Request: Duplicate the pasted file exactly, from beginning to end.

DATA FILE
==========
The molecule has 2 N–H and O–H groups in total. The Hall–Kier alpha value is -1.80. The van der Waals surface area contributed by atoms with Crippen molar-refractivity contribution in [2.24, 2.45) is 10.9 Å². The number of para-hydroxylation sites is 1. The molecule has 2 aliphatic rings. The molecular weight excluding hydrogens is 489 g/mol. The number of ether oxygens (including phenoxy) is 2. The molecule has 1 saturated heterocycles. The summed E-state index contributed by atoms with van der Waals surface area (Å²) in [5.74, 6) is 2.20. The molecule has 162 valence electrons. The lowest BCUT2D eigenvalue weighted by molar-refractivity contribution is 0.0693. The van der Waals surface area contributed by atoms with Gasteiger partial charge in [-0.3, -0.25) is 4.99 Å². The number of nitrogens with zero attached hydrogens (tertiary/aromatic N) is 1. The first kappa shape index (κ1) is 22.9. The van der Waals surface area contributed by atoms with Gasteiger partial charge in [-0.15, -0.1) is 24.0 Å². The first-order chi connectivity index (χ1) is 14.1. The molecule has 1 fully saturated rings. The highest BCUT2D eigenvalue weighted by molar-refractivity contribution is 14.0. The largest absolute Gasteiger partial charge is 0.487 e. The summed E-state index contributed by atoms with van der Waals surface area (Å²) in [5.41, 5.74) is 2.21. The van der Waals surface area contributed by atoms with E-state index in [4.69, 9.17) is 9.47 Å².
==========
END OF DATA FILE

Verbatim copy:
The molecule has 2 N–H and O–H groups in total. The Hall–Kier alpha value is -1.80. The van der Waals surface area contributed by atoms with Crippen molar-refractivity contribution in [2.24, 2.45) is 10.9 Å². The number of para-hydroxylation sites is 1. The molecule has 2 aliphatic rings. The molecular weight excluding hydrogens is 489 g/mol. The number of ether oxygens (including phenoxy) is 2. The molecule has 1 saturated heterocycles. The summed E-state index contributed by atoms with van der Waals surface area (Å²) in [5.74, 6) is 2.20. The molecule has 162 valence electrons. The lowest BCUT2D eigenvalue weighted by molar-refractivity contribution is 0.0693. The van der Waals surface area contributed by atoms with Gasteiger partial charge in [-0.3, -0.25) is 4.99 Å². The number of nitrogens with zero attached hydrogens (tertiary/aromatic N) is 1. The first kappa shape index (κ1) is 22.9. The van der Waals surface area contributed by atoms with Gasteiger partial charge in [-0.15, -0.1) is 24.0 Å². The first-order chi connectivity index (χ1) is 14.1. The molecule has 1 fully saturated rings. The highest BCUT2D eigenvalue weighted by molar-refractivity contribution is 14.0. The largest absolute Gasteiger partial charge is 0.487 e. The summed E-state index contributed by atoms with van der Waals surface area (Å²) in [5.41, 5.74) is 2.21. The van der Waals surface area contributed by atoms with E-state index in [4.69, 9.17) is 9.47 Å².